How free market is the Chilean miracle?

The major economic successes of Chile are commonly considered to be a free market miracle. To be sure, there is much truth to this characterization. The Pinochet regime engaged in extensive privatization and deregulation and moved to free trade. Agriculture, services, copper mining, and telecommunications all boomed. The Chilean economy has been the envy of Latin America for some time now. The country also has few problems with corruption.

The reality nonetheless is more complex than a simple market story may imply, read this thorough account. The Chilean state has grown stronger as the Chilean economy has prospered. In the 1990s, Chile has doubled corporate taxes, almost doubled its minimum wage, and more than doubled spending on health and education. Here is another account of how social spending has gone up during the 1990s. Chile also has maintained tight capital controls on foreign investment until 1999. The vaunted Chilean social security privatization in fact superimposed a system of private accounts on an already-existing governmental system, which did not disappear. Yet in the 1990s the country continued to prosper. Chile grew by an average of 5.9 percent a year.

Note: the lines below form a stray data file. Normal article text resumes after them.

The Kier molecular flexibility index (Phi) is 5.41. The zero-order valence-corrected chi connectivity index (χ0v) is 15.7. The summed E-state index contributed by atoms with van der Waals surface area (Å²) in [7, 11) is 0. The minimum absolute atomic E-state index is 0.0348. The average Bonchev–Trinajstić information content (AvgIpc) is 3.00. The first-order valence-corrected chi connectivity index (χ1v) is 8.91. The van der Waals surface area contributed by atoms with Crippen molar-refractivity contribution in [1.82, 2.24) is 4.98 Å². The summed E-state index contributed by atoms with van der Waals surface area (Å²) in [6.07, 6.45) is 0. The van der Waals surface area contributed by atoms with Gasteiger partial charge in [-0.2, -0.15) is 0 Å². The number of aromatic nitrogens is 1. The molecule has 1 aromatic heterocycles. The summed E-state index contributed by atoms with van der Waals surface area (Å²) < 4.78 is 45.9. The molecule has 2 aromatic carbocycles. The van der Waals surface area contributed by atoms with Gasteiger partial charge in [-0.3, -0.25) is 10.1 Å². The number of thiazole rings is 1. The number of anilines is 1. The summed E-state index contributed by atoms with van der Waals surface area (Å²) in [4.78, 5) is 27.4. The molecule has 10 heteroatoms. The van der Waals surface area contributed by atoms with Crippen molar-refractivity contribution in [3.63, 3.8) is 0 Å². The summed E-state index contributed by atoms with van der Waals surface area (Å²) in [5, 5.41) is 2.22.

The bottom line: The world has seen massive liberalizations over the last twenty-five years and all for the better. But with few exceptions these reforms have strengthened rather than overturned welfare states. New Zealand, for instance, also has not cut its welfare spending. Welfare states are, in part, the price we pay for public order, whether or not they always make economic sense. When it comes to economic development, the question is not state vs. market. Rather poorer countries need both stronger markets and stronger (as distinct from more tyrannical) states. Chile is generating strong institutions across the board, in both private and public realms. In contrast, look at Mexico, where government taxation takes only 12 percent of gdp. In Mexico the problem is not to cut the absolute size of government per se (although I can think of some obvious and good steps in this direction, such as introducing more electricity competition) as to reduce corruption and improve the quality of governance. Until market-oriented reformers understand this basic distinction, we will continue to give bad advice and generate only mixed results for market-oriented ideas.


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